Cricket.  Rugby is the big sport in New Zealand, but it's cricket season now.  They've been showing a lot of cricket on TV and I'm starting to get hooked on it.  Cricket is something like baseball except there are only two bases and no foul balls and the entire team bats until everyone's out, instead of alternating like in baseball.  The bowler (i.e., pitcher) runs for what seems like a quarter-mile, then throws the ball into the dirt (and on purpose, to make it harder to hit).  You can read an entire novel before a batsman is retired, and it's not unusual to hear the announcer say that a team is leading by "only" 342 runs.


Negatives (or What I Miss Most About the U.S.)


Family and Friends.  This goes without saying and it's what I've missed most during my trip, though I have met a lot of nice people here.

American-style Campgrounds.  I really miss the campgrounds found in U.S. National Parks, State Parks, and National Forests with their designated sites and picnic tables at each site.  Being a person who enjoys solitude in the outdoors, I haven't warmed up yet to the "communal camping" philosophy of New Zealand with wall-to-wall tents.  Related to this is...

Solitude Even the hiking trails are busy this time of year, so it's been hard to find anyplace in NZ that has a semblance of solitude.  I can always find places that are peaceful and quiet in the U.S., even during the summer, but hopefully things here will improve.

Pickup Trucks.  In the world of trucks, single-cab pickups are the norm in the U.S., so I decided to buy one when I got over here.  Fat chance.  In New Zealand, for some reason, there are very few single-cab pickups (or "Utes," as they call pickups here).  There ARE lots of dual-cab pickups with a tiny bed, although that doesn't help me.  I like my single-cab Toyota truck because I can drive in it by day and sleep in the bed at night.  I couldn't find anything like it here, so I rented a Corolla and have been staying in motels.

History.  Being a history buff, I've been disappointed with the relative lack of interesting historical sites, signs, and attractions here.  I don't know if that's because there isn't much history here compared to the U.S. or if it's just not documented well.

Wide-open, Uncrowded Roads Because I'm visiting during the summer holiday season, most of the roads here have been pretty packed.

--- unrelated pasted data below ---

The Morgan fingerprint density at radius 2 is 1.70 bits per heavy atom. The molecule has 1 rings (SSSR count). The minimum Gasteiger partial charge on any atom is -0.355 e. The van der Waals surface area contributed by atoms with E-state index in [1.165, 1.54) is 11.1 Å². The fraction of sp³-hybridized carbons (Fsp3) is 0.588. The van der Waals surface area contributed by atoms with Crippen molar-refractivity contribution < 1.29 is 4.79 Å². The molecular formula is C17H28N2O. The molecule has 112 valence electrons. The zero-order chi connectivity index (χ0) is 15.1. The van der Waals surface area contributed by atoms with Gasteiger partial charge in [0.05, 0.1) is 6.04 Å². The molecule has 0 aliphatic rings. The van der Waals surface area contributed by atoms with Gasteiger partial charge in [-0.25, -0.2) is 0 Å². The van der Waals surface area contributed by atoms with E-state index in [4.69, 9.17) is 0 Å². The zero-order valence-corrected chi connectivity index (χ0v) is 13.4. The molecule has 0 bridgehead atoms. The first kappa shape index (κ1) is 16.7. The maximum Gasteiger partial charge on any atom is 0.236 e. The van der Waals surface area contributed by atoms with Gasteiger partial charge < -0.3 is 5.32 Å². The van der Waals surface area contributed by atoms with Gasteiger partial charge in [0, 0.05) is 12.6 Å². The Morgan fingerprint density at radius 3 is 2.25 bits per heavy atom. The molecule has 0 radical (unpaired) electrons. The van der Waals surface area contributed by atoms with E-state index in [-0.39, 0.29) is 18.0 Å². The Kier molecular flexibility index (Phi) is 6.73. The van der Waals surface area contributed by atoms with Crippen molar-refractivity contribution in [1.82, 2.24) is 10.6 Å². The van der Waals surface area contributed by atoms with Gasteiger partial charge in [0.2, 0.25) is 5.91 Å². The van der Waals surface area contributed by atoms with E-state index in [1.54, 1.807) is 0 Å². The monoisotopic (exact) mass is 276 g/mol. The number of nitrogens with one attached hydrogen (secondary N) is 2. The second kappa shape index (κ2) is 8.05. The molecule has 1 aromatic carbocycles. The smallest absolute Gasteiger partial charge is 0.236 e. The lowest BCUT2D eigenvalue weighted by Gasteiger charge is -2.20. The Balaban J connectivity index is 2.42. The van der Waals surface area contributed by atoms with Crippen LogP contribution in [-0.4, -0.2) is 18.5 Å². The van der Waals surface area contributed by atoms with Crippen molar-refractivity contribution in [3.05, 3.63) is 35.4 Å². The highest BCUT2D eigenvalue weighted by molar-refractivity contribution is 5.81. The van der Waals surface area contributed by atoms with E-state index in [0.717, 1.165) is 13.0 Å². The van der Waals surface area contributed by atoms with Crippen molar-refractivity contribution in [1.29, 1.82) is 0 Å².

Spicy Food.  New Zealand food is something like English food and, compared to American food, it's pretty bland and spiceless.  I really miss Doritos, salsa, chili, and bratwurst (though not all at once).  And forget about relish -- the stores here sell a dozen kinds of relish including tomato relish (huh?) and corn relish (huh???), but not pickle relish.  Go figure.

Dollar Bills Instead of dollar bills, New Zealand uses one- and two-dollar coins which are a hassle to deal with.  They end up all over the car floor after traveling each day and all over the bedroom floor at night.  Now I know why dollar coins have never caught on in the U.S.  On the positive side, New Zealand has abolished pennies which is something I wish the U.S. would do.


Even though I've had a few bad experiences here, my overall opinion of New Zealand is pretty positive.  More than anything though, I've really been impressed with how courteous the New Zealand people have been.  I wish Americans (myself included) were more like Kiwis.  I'm definitely going to come back here some day... just not in December or January.


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Above left:  If you visit New Zealand, be sure to get an AC adaptor since they use a different type of plug here.  If you have something more than a laptop or shaver, you also might need to get a converter to change the 240V power here to 120V.  I like the little switches on the side.

Above center:  One of my biggest disappointments in New Zealand, though, has been the camping situation.  Most campgrounds are privately-owned (which I don't like in New Zealand any more than in the U.S.) and they've been pretty jammed.  The relatively few public campgrounds, like this one, are communal and have also been jammed.  On the positive side, though, they're pretty cheap -- typically costing only a few dollars a night.

Above right:  Cricket is becoming one of my real passions here.  Cricket games are long, though, typically lasting 7 or 8 hours.  Now you know why I haven't updated my website in a while.